Aside from the aforementioned structures, a molded head portion 90 may also be added during the first injection molding step. Molded head portion 90 may include a rear section 92 extending in slight relief from the remainder of the molded head portion. Rear section 92 may include a substantially rectangular aperture 94, and two smaller circular apertures 96. Apertures 94 and/or 96 may be used for additional secure positioning of partially formed figure 110 in a second mold, for instance using shafts, pins, or the like to extend from the mold into the apertures.

A chest portion 98 may also be added during the first injection molding step. Furthermore, portions of the inner wires may be covered with a relatively thin coating of material, generally indicated at 100. The additional structure of chest portion 98 and wire coating 100 may serve to selectively increase the rigidity of portions of the toy figure, and to provide greater stability to the partially formed figure prior to a second injection molding step.

FIGS. 12-14 show a toy figure, generally indicated at 210, after two steps of injection molding. As is best seen in FIGS. 13-14, toy figure 210 may include partially formed figure 110 (including armature 10), and also a surrounding and continuously molded body 212. Body 212 may be constructed from any resilient, flexible material, such a highly elastic thermoplastic material such as a soft polyvinyl chloride (PVC) material having a Shore hardness of approximately 65. The body material may be colored to match the desired finished color of the posable figure, but the body material is depicted as transparent in FIGS. 13-14, so that partially formed figure 110 may be seen disposed within it.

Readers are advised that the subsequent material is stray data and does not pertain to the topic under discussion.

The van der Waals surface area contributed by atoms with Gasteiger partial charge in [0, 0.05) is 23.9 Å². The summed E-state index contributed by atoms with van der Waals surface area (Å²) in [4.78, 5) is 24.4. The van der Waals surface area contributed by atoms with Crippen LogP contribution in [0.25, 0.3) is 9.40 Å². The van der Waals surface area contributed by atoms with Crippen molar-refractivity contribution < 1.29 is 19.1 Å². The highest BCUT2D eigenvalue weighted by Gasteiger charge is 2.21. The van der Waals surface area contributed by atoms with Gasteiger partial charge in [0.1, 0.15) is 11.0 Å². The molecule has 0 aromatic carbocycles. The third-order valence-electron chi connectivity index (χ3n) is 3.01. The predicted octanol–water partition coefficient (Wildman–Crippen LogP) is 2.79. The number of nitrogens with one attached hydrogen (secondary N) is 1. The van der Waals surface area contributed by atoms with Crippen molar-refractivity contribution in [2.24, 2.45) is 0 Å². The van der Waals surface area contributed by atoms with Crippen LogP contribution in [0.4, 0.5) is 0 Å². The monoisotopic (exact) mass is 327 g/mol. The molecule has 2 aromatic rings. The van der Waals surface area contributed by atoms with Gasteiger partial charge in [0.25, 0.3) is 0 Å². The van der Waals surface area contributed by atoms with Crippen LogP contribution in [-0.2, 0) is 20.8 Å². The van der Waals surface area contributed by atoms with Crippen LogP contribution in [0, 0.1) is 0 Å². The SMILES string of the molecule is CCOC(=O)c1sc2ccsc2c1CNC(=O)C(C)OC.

Although in general, any suitable material may be used to construct the body of the toy figure, in some embodiments the body material may be chosen to bond to and/or be otherwise compatible with the material used for the support members of the armature of the toy figure. For example, the body material and the support member material may both be constructed from styrene-based elastomers such as a Kraton material, with either similar or different Shore hardnesses. Such similar elastomers may tend to bond particularly securely to each other during injection molding of the body around the armature.

FIG. 12 shows front and rear views, respectively, of toy figure 210 after a second step of injection molding but before final finishing of the toy figure is complete. Sprues 58, 60, and 62 may still be attached externally to figure 210 after the second molding step. Similarly, portions of connecting shafts 78, 82, 86, and/or 88 may remain outside of body 212 after the second molding step. The protruding sprues and/or shafts, if any, may be cut or broken off of toy figure 210 as part of final finishing steps.